The myth of Penthesilea and her duel with Achilles in the Trojan War is very old, as ancient as the myth of Hippolyte and Heracles.² (The Athenians, as we saw, had inserted their own epic battle with the Amazons into this chronology, locating it in mythic time...

      (pp. 305-318)

      An Amazon wearing a belted tunic, hat, and boots and carrying a crescent shield and battle-axe. The image on the ancient Anatolian coin seems commonplace. But what is that object in her right hand? A ship’s anchor. What could be more incongruous? Amazons were horsewomen, not sailors.

      Historical facts provide some clues to explain the curious image. The coin was issued by Ankyra (modern Ankara, Turkey) in the second century AD. A Hittite settlement in the Bronze Age, Ankyra was populated by Phrygians, Mysians, Persians, Greeks, and Celts before becoming the capital of the Roman province of Galatia in the...

      (pp. 319-338)

      After Alexander had conquered Persia, he was determined to expand his empire all the way to India. In 330 BC, Alexander’s Macedonian army of more than thirty thousand marched east from Ecbatana (Hamadan, Iran) following the course of the caravan route (Silk Route) through the high desert to Rhaga (Tehran). They threaded through the “Caspian Gates,” a narrow defile in the Elburz Mountains, and reached fertile Hyrcania on the southern Caspian shore. Alexander encamped, about fifteen miles northwest of the ancient city of Hecatompylus, at a huge rock and cavern with a spring. From this base, Alexander and part of...

      (pp. 339-354)

      In each ancient biography of an Amazon queen, from Hippolyte, Orithyia, and Penthesilea to Thalestris, the writers assure us that withherdeath the Amazon race perished. Yet Amazon-like women keep popping up in the traditional Amazon territories around the Black Sea, Caucasus, and Caspian Sea. Some 250 years after Alexander’s idyll with Queen Thalestris of Pontus, another great monarch—himself the king of Pontus—met an Amazon who became his companion in love and battle. It sounds too good to be true. But archaeological evidence came to light in 2007 to confirm the reality of the warrior horsewoman named...

  5. Part 4 Beyond the Greek World

      (pp. 357-376)

      The rugged mountains, forests, gorges, river valleys, pastures, and lonely steppes between the Black Sea and the Caspian Sea have been a cultural crossroads and a turbulent cauldron of diverse languages, ethnicities, and geopolitical conflicts for thousands of years. In antiquity, adventurous Greeks traveled to the outer fringes of this vast territory, part of ancient Scythia-Sarmatia, where they established trading colonies, met exotic peoples, and listened to their exciting tales. What the Greeks saw and heard around the Black Sea colored their ideas of barbarian life and encouraged them to imagine what might lie beyond the world they knew: war-loving...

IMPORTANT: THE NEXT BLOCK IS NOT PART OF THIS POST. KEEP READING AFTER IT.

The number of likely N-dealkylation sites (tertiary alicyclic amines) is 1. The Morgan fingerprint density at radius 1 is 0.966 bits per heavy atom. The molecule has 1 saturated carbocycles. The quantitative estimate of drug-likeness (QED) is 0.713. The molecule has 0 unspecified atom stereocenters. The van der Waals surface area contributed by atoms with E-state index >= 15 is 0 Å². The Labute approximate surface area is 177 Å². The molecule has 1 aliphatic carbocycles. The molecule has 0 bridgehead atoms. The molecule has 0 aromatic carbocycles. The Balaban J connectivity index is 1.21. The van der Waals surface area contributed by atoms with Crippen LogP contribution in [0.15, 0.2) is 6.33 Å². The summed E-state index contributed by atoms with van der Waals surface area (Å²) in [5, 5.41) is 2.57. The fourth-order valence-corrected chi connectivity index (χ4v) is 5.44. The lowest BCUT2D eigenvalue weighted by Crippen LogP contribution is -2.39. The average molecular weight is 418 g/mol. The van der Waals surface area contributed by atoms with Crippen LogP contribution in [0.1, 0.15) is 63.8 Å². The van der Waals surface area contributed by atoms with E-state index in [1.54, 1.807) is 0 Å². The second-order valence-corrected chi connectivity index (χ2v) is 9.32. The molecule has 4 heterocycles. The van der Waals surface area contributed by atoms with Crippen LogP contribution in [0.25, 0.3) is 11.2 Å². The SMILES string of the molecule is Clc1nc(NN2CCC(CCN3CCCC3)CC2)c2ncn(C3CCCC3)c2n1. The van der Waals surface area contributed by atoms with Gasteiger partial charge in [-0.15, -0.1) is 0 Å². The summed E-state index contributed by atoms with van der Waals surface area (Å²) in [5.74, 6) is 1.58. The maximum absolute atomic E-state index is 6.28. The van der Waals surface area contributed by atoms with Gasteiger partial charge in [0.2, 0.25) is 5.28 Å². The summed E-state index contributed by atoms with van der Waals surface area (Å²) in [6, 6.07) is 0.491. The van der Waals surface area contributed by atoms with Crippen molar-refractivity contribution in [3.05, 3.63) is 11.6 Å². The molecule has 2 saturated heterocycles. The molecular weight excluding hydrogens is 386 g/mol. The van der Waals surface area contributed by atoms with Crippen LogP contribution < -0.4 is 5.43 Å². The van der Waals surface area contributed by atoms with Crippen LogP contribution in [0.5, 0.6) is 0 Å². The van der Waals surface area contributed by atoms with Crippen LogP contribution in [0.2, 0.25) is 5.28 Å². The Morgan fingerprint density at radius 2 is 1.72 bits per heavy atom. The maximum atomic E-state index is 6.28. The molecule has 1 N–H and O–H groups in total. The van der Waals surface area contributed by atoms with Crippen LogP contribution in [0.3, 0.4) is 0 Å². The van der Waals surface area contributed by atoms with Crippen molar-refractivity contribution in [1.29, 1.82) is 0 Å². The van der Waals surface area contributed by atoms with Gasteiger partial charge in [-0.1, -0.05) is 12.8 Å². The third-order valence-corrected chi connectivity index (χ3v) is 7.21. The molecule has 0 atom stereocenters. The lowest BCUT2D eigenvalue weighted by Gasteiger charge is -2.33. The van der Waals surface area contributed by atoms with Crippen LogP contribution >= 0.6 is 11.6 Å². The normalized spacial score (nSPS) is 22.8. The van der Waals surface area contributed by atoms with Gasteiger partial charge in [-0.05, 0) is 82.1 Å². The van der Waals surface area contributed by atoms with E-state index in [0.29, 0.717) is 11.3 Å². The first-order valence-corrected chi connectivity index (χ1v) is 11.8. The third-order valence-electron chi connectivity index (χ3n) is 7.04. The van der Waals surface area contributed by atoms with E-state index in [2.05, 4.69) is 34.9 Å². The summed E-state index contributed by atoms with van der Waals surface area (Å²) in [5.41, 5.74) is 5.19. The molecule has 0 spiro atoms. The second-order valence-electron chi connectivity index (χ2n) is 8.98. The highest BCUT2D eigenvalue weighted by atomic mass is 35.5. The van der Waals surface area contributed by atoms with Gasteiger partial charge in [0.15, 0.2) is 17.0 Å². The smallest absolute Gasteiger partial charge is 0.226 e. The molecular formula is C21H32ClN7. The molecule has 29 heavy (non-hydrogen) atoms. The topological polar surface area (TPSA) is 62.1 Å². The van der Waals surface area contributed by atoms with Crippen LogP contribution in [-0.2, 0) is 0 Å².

(pp. 377-394)

      Persia and Egypt, known and respected by the ancient Greeks as venerable and powerful civilizations, had their own independent histories and traditions about warrior women. Ancient Iranians were more knowledgeable than the Greeks about the lives of women from Central Asian nomad tribes, since first the Medes and then the Persians fought Scythians from the north and Saka tribes on the eastern frontiers of their empires. Many Scythian groups spoke forms of ancient Iranian. Stories about Medes and Persians and their Saka-Scythian adversaries and allies fascinated the Greeks, who were curious—and apprehensive—about steppe peoples, as well as the...

      (pp. 395-410)

      It is said that the boundless steppes give flight to tales of heroes and heroines because the conditions of life are so harsh and extreme. The landscape itself demands human spirit on an epic scale. Scythia, for the ancient Greeks, was an immense ocean of land whose vastness paradoxically expanded as their knowledge about the world to the East increased. The exhilarating, terrifying lives of warlike archers on horseback fascinated not only the Greeks and Romans but also the Persians and Egyptians. And as we’ve seen, these westerners thrilled to tales of Amazons and foreign warrior queens from beyond the...

    • 25 CHINA
      (pp. 411-430)

      The forested mountains where the girl and her father bow-hunted were deep and wild, sparsely populated. Even as a child, she harbored a secret fascination with swordplay. But there were no formal teachers. So over the years she taught herself, at first with bamboo sticks and later with a sword, inventing her own special techniques of lightning speed and subtle yet powerful moves. Alone in the forest, she perfected her style of swirling, leaping, parrying, and slashing at a host of imaginary enemies represented by saplings and stands of bamboo. One day an old master swordsman challenged her to a...

    (pp. 431-438)